Libyan factions to hold new round of talks Wednesday

Participating in the talks are representatives of the Tobruk-based parliament, several MPs who are boycotting parliamentary sessions, civil society representatives and a delegation from the Tripoli-based General National Congress.

Libyan factions to hold new round of talks Wednesday

World Bulletin / News Desk

A fresh round of negotiations between Libya's rivals will take place on Wednesday in the country's southwestern city of Ghadames, a spokesman for the city's local council has said.

A United Nations team arrived in Ghadames on Tuesday to make final preparations for the talks, Basheer Shehab told The Anadolu Agency.

According to city council officials, necessary arrangements for hosting the talks have been finalized.

Sources said most participants in the talks have already arrived in neighboring Tunisia and will head to Ghadames on Wednesday.

Participating in the talks are representatives of the Tobruk-based parliament, several MPs who are boycotting parliamentary sessions, civil society representatives and a delegation from the Tripoli-based General National Congress.

Military officials will not be participating in Wednesday's talks, sources told AA.

Lawlessness

The UN High Commissioner for Human Rights warned of increasing turmoil and lawlessness in Libya in a report Tuesday, as violence by hundreds of armed groups has created a deep political crisis.

"(The report) paints a bleak picture of increasing turmoil and lawlessness, fanned by a multitude of heavily armed groups amid a broadening political crisis," UN High Commissioner for Human Rights spokesman Rupert Colville said in a press conference at the UN headquarters in Geneva Tuesday. "During 2014, civilians were victims of indiscriminate artillery and air attacks."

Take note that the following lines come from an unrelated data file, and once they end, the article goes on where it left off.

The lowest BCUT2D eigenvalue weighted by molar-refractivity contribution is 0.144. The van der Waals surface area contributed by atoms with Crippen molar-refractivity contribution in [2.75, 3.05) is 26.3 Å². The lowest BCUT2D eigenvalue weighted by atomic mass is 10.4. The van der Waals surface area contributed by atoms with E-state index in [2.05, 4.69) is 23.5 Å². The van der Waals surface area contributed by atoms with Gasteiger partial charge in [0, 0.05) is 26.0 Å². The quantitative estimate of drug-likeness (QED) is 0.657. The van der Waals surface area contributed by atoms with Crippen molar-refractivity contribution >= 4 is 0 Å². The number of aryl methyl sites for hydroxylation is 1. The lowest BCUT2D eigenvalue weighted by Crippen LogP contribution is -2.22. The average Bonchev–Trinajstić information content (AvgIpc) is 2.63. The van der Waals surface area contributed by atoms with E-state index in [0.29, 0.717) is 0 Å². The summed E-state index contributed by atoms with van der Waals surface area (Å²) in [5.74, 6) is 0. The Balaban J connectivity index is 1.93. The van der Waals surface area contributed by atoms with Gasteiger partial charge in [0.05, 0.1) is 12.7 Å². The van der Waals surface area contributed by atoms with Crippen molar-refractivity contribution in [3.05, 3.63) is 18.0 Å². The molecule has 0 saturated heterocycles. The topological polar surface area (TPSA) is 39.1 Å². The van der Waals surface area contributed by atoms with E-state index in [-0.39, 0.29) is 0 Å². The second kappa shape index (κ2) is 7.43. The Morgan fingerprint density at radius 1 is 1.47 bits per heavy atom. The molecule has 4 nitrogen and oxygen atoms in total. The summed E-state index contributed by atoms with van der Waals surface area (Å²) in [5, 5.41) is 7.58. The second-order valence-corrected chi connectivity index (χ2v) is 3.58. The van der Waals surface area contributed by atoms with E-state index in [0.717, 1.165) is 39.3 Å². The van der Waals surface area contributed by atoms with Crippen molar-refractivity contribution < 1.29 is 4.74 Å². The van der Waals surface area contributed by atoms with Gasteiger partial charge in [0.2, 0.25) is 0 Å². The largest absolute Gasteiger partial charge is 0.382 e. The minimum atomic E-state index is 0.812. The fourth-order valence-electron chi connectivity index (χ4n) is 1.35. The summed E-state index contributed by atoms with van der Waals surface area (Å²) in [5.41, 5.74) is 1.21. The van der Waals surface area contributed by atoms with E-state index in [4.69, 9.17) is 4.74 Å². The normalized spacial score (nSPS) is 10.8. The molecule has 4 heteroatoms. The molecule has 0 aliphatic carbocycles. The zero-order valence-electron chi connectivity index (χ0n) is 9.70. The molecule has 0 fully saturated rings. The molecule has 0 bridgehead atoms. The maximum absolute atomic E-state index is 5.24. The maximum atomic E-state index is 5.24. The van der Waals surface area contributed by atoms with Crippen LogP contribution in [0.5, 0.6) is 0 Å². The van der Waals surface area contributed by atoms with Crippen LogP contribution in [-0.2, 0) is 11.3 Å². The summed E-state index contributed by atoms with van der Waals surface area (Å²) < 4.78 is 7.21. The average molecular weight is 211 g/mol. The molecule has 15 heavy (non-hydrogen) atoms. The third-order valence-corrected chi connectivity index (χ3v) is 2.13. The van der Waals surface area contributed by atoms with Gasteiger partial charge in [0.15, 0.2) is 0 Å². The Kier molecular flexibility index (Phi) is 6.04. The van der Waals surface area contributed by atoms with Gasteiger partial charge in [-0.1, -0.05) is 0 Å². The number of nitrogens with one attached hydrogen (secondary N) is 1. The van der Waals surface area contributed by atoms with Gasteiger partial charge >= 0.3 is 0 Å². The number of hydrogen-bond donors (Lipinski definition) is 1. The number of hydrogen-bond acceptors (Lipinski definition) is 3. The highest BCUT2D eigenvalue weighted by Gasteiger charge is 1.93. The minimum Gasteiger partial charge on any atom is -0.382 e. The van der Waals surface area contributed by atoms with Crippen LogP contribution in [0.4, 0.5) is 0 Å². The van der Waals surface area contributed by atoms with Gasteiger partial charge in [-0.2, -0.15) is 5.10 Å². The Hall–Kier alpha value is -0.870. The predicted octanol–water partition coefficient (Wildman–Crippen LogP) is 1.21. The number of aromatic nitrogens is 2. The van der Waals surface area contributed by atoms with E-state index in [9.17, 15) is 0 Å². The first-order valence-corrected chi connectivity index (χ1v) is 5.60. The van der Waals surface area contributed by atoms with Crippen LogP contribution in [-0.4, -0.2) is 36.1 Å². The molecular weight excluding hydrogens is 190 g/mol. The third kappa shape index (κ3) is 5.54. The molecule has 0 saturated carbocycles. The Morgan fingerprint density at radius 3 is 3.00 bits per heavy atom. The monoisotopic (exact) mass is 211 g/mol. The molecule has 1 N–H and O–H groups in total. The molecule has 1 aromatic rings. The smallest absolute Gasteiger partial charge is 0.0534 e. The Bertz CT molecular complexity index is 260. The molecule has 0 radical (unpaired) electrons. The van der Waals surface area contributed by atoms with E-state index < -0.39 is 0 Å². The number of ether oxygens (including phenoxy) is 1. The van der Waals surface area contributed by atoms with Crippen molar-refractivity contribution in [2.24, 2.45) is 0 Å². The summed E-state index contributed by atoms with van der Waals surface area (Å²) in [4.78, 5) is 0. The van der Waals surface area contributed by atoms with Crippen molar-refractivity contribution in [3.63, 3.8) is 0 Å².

Libya is facing the worst political crisis and escalation of violence since the 2011 armed conflict, the report said, as the number of fighters belonging to different groups surpassed 200,000.

The number of internally displaced people in Libya rose from 60,000 at the beginning of 2014 to an estimated 400,000 by mid-November, the report said.

The findings also documented "numerous incidents of targeted violence, with cases of harassment, intimidation, torture, numerous abductions and summary executions of human rights defenders, civil society activists, journalists and other media professionals, as well as members of the judiciary, politicians and law enforcement officers." 

"Migrants face arbitrary detention and very poor conditions of detention," the report, which will be formally presented to the UN Human Rights Council in March, added.

Meanwhile, Geneva’s UN office spokeswoman Corinne Momal-Vanian said Tuesday that a Libyan political dialogue meeting in Geneva this week has been canceled.

Libya remains in a state of turmoil since the fall of the Gaddafi regime in 2011. Rival militias have frequently clashed in the country's main cities, including capital Tripoli and the eastern city of Benghazi.

Political divisions have yielded two rival seats of government in the country, each with its own institutions.

Vying for legislative authority are the newly-elected House of Representatives, which convenes in Tobruk, and the General National Congress, which – even though its mandate has ended – continues to convene in Tripoli.

The assemblies support different governments headquartered in the two respective cities.

 

Last Mod: 11 Şubat 2015, 09:37
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